Music Reviews

“A Little Too Far From Their Roots” – Album Review: Bastille – ‘Give Me The Future’

Katie Hardy 

British giants Bastille stray a step further from their indie roots and into digestible dystopian pop with their 4th album ‘Give Me The Future’, but are less successful than their last effort. Katie Hardy reviews.

When Bastille first broke into the UK Charts in the early 2010s, their idiosyncratic blend of electro-synth-pop and indie pop helped them straddle the spheres of mainstream pop and indie music. Their first album, containing their most recognisable hit ‘Pompeii’, was certified 3x Platinum in the UK and earned them a nomination at the 2014 Brit Awards. Three albums and almost 10 years later, their latest EP ‘Give Me The Future’ sounds like a band who have come a little too far from their roots and have lost what first made them so great.

Dan Smith’s distinctive ever-so-British singing voice over tried and tested pop loops and production

The album opens with Distorted Light Beam, the first single which was released in June last year.  The song’s first minute encapsulates what will follow as the album progresses – Dan Smith’s distinctive ever-so-British singing voice over tried and tested pop loops and production. It sets up the album’s focus on technology and dystopia, which is continued on the next tracks and fellow singles, Thelma + Louise and No Bad Days. Despite the darker lyrics in places these are catchy, infectious pop tracks, but with choruses that fall slightly short of staying in your head.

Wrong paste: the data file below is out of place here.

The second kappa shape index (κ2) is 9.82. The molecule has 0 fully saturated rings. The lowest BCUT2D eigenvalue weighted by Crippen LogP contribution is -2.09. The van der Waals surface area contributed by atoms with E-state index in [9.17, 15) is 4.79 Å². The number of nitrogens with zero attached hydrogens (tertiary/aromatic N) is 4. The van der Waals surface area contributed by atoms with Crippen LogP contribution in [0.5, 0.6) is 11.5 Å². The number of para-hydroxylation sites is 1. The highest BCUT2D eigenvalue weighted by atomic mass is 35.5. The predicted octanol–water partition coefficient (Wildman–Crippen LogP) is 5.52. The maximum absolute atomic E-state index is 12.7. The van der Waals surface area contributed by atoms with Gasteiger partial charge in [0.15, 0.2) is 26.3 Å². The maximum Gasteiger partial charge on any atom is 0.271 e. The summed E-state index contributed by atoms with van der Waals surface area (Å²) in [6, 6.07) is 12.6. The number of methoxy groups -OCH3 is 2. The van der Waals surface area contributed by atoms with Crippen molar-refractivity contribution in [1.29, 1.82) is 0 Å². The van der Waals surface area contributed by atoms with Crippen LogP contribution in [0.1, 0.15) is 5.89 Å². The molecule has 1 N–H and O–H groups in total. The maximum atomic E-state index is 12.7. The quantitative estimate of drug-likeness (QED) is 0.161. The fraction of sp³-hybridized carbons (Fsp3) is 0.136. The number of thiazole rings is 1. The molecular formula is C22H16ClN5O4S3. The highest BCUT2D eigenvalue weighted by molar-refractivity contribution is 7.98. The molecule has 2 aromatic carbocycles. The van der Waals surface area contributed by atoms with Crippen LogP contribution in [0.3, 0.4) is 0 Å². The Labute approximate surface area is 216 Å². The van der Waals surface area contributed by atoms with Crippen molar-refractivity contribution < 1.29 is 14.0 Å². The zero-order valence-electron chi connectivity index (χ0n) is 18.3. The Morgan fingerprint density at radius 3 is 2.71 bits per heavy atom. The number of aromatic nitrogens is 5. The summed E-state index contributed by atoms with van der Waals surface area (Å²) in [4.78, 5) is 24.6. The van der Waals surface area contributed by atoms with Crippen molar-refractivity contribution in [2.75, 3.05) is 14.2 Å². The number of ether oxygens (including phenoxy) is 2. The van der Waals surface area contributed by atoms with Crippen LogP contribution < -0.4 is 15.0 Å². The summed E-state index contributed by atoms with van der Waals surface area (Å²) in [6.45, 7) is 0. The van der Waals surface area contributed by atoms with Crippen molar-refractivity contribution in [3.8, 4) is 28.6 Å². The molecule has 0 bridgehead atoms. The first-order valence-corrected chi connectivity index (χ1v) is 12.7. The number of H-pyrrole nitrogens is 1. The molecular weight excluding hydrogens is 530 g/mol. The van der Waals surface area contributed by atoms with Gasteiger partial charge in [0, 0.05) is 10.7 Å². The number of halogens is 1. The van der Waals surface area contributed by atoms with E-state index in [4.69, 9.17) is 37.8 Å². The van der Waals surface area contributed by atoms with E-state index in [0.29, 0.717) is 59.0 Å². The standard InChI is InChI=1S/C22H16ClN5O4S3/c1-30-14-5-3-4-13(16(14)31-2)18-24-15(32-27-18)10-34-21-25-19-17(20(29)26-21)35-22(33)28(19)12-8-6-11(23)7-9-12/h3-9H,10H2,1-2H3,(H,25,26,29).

By the middle of the album the tracks are sprinkled with some reverb-drenched guitars that wouldn’t sound out of place in The 1975’s early work. Track 7, Promises is a spoken-word poetry piece by actor and rapper Riz Ahmed. It’s a nice break from the first part of the album, but the last few tracks after it do little to close it. Final track Future Holds feels no different from the others, and certainly isn’t a finale piece.

it felt more like a starting point than a finished album

Give Me The Future has two interludes – Brave New World and Total Dissociation, which help to briefly spotlight the production and music. Total Dissociation might actually be one of the highlights of the album; it’s certainly one of the most optimistic parts with one of the catchiest hooks.

Upon finishing this album I felt underwhelmed. At times it comes close to catchy choruses, instrumental earworms and fully-developed songs, but it felt more like a starting point than a finished album. The production is good enough but nothing special – lead singer Smith worked with producer Mark Crew (who has worked with The Wombats and Rag’n’Bone Man) on this album. The pair have worked together on all of Bastille’s albums, but this one seems flatter and blander.

The lyrics are packed with dystopian allusion but won’t leave you feeling especially transported. It’s a digestible, easy-listening effort made for the mainstream pop scene, but pushes the band away from what made them so great in the first place – originality.

Katie Hardy

Featured image courtesy of Alex Watkin. Permission to use granted to Impact. No changes were made to this image.

In-article image courtesy of @bastilledan via No changes were made to this image.

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